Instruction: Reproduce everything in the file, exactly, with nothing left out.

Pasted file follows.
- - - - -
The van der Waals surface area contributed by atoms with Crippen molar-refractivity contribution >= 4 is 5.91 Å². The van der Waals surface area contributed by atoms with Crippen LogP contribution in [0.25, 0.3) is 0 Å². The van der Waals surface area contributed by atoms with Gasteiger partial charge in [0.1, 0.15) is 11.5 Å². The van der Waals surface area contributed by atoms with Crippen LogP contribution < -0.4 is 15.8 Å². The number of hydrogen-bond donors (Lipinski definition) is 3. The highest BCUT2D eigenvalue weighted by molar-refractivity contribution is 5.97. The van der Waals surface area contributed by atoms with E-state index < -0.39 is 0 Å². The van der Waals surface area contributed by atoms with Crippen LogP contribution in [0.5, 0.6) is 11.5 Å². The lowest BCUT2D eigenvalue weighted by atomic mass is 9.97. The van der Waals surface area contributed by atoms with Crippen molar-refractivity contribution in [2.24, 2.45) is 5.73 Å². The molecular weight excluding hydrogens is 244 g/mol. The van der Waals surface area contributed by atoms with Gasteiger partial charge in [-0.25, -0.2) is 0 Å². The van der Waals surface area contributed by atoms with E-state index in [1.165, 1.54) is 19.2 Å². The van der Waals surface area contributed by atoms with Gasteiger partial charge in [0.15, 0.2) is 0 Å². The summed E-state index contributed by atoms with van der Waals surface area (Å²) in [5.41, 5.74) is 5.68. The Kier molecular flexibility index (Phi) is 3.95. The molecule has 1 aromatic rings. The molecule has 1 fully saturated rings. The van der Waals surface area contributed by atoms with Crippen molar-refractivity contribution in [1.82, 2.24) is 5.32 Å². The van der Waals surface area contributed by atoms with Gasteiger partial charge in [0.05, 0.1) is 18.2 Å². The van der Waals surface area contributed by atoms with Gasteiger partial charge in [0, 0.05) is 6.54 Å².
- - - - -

The van der Waals surface area contributed by atoms with Crippen molar-refractivity contribution >= 4 is 5.91 Å². The van der Waals surface area contributed by atoms with Crippen LogP contribution in [0.25, 0.3) is 0 Å². The van der Waals surface area contributed by atoms with Gasteiger partial charge in [0.1, 0.15) is 11.5 Å². The van der Waals surface area contributed by atoms with Crippen LogP contribution < -0.4 is 15.8 Å². The number of hydrogen-bond donors (Lipinski definition) is 3. The highest BCUT2D eigenvalue weighted by molar-refractivity contribution is 5.97. The van der Waals surface area contributed by atoms with E-state index < -0.39 is 0 Å². The van der Waals surface area contributed by atoms with Crippen LogP contribution in [0.5, 0.6) is 11.5 Å². The lowest BCUT2D eigenvalue weighted by atomic mass is 9.97. The van der Waals surface area contributed by atoms with Crippen molar-refractivity contribution in [2.24, 2.45) is 5.73 Å². The molecular weight excluding hydrogens is 244 g/mol. The van der Waals surface area contributed by atoms with Gasteiger partial charge in [-0.25, -0.2) is 0 Å². The van der Waals surface area contributed by atoms with E-state index in [1.165, 1.54) is 19.2 Å². The van der Waals surface area contributed by atoms with Gasteiger partial charge in [0.15, 0.2) is 0 Å². The summed E-state index contributed by atoms with van der Waals surface area (Å²) in [5.41, 5.74) is 5.68. The Kier molecular flexibility index (Phi) is 3.95. The molecule has 1 aromatic rings. The molecule has 1 fully saturated rings. The van der Waals surface area contributed by atoms with Crippen molar-refractivity contribution in [1.82, 2.24) is 5.32 Å². The van der Waals surface area contributed by atoms with Gasteiger partial charge in [0.05, 0.1) is 18.2 Å². The van der Waals surface area contributed by atoms with Gasteiger partial charge in [0, 0.05) is 6.54 Å².